Tuesday, July 26, 2005
Let's be honest, gentle reader: The Transportation Security Administration does absolutely nothing to enhance homeland security. A random search of some two percent of checked baggage, and a frisk-search of paying airline customers, wouldn't have prevented the September 11 attacks. Nor did it prevent a French passenger entering the U.S. from attempting to detonate explosives hidden in his shoe. It has, however, confiscated thousands of toenail clippers and Zippo lighters from ordinary air travelers, unlocked and rummaged through an unknown number of travelers' personal baggage (including my own, the last time I flew), and performed numerous invasive personal searches.
Cyberjournalist Ryan Singel has written in detail about the TSA's rampant abuse of power, some of which crosses the line into outright criminality. None of which matters, of course: The TSA has carte blanche to harass air travelers.
Or in some cases, it would seem, to molest them.
Consider the case of Phyllis Dintenfass, a 62-year-old retired teacher in Wisconsin. Like many women her age, she wears bobby pins in her hair -- pins which reportedly set off a metal detector at airport security last September. Dintenfrass was taken aside, and given what authorities have described as "a limited pat-down search" -- in which the hands of a TSA official glide over the most intimate regions of a subject's body, feeling the buttocks, the hips, the breasts ....
And Dintenfass didn't like it. Incensed at the liberties this government official was apparently taking with her body, she proceeded to give the female official a taste of her own medicine. According to a report in USA Today, Dintenfass asked this guard whether she would like it if someone grabbed her in the same manner -- and drove the point home, allegedly, by gripping the woman's breasts.
Of course, Dintenfass isn't the only woman who fears the frisky fingers of the TSA. The last time I was in an airport, roughly six months ago, I was surprised at the appearance of the women in line: They looked unattractive, and some of them had worked hard for the effect. Doubtless many of these women were traveling on business, and had meetings to attend later that day, yet none of them were dressed in business attire. They wore baggy clothes that obscured the contours of their bodies, and their faces -- even the younger ones -- looked as if they had gone through a blast sander. The same was not true for the men; some of them wore attractive suits, or at least clothing that didn't look as if it had come from the bottom of a laundry basket.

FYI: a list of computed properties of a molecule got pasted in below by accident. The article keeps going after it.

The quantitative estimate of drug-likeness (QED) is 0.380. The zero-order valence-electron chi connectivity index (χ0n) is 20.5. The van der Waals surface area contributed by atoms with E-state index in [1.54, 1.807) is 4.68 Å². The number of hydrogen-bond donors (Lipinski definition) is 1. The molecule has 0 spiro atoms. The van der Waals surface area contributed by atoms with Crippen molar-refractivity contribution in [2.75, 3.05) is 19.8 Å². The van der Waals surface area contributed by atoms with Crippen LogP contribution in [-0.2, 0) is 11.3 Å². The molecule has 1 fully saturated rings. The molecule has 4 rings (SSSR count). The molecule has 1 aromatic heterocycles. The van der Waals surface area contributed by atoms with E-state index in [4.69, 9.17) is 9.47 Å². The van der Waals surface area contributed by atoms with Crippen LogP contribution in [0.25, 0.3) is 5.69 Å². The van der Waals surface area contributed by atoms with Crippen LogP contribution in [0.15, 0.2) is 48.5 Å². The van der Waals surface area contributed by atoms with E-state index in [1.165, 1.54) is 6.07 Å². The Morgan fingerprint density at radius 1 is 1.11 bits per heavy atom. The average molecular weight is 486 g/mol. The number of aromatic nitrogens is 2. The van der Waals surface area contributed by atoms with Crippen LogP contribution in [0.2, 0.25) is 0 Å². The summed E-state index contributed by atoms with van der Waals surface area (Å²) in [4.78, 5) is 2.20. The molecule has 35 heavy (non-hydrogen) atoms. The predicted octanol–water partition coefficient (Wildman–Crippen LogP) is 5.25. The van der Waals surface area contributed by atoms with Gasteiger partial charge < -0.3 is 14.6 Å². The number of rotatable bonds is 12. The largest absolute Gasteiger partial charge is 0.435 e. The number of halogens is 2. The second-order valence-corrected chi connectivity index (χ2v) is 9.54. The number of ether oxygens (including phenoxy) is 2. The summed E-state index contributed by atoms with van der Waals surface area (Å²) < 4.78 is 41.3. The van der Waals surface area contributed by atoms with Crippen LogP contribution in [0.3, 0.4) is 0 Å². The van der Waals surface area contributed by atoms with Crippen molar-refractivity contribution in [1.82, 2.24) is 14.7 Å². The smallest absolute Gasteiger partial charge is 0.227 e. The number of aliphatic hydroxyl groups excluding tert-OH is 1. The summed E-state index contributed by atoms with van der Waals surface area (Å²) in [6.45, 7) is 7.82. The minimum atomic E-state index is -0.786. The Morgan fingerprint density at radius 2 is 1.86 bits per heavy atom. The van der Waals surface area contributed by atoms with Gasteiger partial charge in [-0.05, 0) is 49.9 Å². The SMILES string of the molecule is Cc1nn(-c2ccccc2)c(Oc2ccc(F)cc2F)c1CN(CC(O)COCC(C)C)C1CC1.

These women were clearly frumping themselves up, and my first guess was that they did it to avoid unwelcome male attention. It was as if they had remembered their mothers' advice: "Don't wear makeup, don't wear provocative clothing, stay with the group, don't let them get you alone." Any person could be subject to unwelcome "touches" from a government official, and the women seemed acutely aware of that fact.
Naturally, the TSA won't be punished for creating a climate of sexual intimidation at every American airport. Nor will Congress and the Executive Branch be punished, alas, for creating an organization that runs roughshod over the basic rights of law-abiding American travelers. Although there are plenty of ways for airport security officials to conduct hands-free (and even touch-free) personal searches, the TSA official may have performed her job in accordance with governmental regulations, when she ran her hands over Phyllis Dintenfass's body. But for fighting back when a TSA official felt her body without her consent, Dintenfass is currently on trial in a Green Bay court. If convicted, she could receive a year in jail and a fine of $100,000.
Sometimes I think that if the Founding Fathers could have seen what America has become, they'd have put up their pens and flintlocks and taken their chances with old King George. But at least our country still has a few people like Phyllis Dintenfass, who stand up for their rights as citizens against an increasingly intrusive, repressive and expensive federal government. Dintenfass is an American hero.
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